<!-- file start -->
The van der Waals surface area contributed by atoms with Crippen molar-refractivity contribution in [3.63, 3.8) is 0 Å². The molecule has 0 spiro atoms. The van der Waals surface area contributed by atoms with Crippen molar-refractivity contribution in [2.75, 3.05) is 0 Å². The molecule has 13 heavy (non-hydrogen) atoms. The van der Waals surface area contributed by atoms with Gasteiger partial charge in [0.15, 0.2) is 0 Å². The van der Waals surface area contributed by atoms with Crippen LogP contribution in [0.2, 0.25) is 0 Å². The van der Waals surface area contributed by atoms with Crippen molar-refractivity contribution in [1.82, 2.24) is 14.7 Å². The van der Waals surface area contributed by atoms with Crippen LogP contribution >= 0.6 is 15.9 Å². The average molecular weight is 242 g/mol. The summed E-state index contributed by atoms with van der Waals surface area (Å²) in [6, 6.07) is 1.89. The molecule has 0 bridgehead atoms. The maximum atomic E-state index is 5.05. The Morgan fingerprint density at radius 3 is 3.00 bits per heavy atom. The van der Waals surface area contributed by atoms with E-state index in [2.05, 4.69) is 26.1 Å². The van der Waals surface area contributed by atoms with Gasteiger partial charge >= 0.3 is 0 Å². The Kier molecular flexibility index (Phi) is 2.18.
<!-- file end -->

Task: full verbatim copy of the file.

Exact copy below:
The van der Waals surface area contributed by atoms with Crippen molar-refractivity contribution in [3.63, 3.8) is 0 Å². The molecule has 0 spiro atoms. The van der Waals surface area contributed by atoms with Crippen molar-refractivity contribution in [2.75, 3.05) is 0 Å². The molecule has 13 heavy (non-hydrogen) atoms. The van der Waals surface area contributed by atoms with Gasteiger partial charge in [0.15, 0.2) is 0 Å². The van der Waals surface area contributed by atoms with Crippen LogP contribution in [0.2, 0.25) is 0 Å². The van der Waals surface area contributed by atoms with Crippen molar-refractivity contribution in [1.82, 2.24) is 14.7 Å². The van der Waals surface area contributed by atoms with Crippen LogP contribution >= 0.6 is 15.9 Å². The average molecular weight is 242 g/mol. The summed E-state index contributed by atoms with van der Waals surface area (Å²) in [6, 6.07) is 1.89. The molecule has 0 bridgehead atoms. The maximum atomic E-state index is 5.05. The Morgan fingerprint density at radius 3 is 3.00 bits per heavy atom. The van der Waals surface area contributed by atoms with E-state index in [2.05, 4.69) is 26.1 Å². The van der Waals surface area contributed by atoms with Gasteiger partial charge >= 0.3 is 0 Å². The Kier molecular flexibility index (Phi) is 2.18.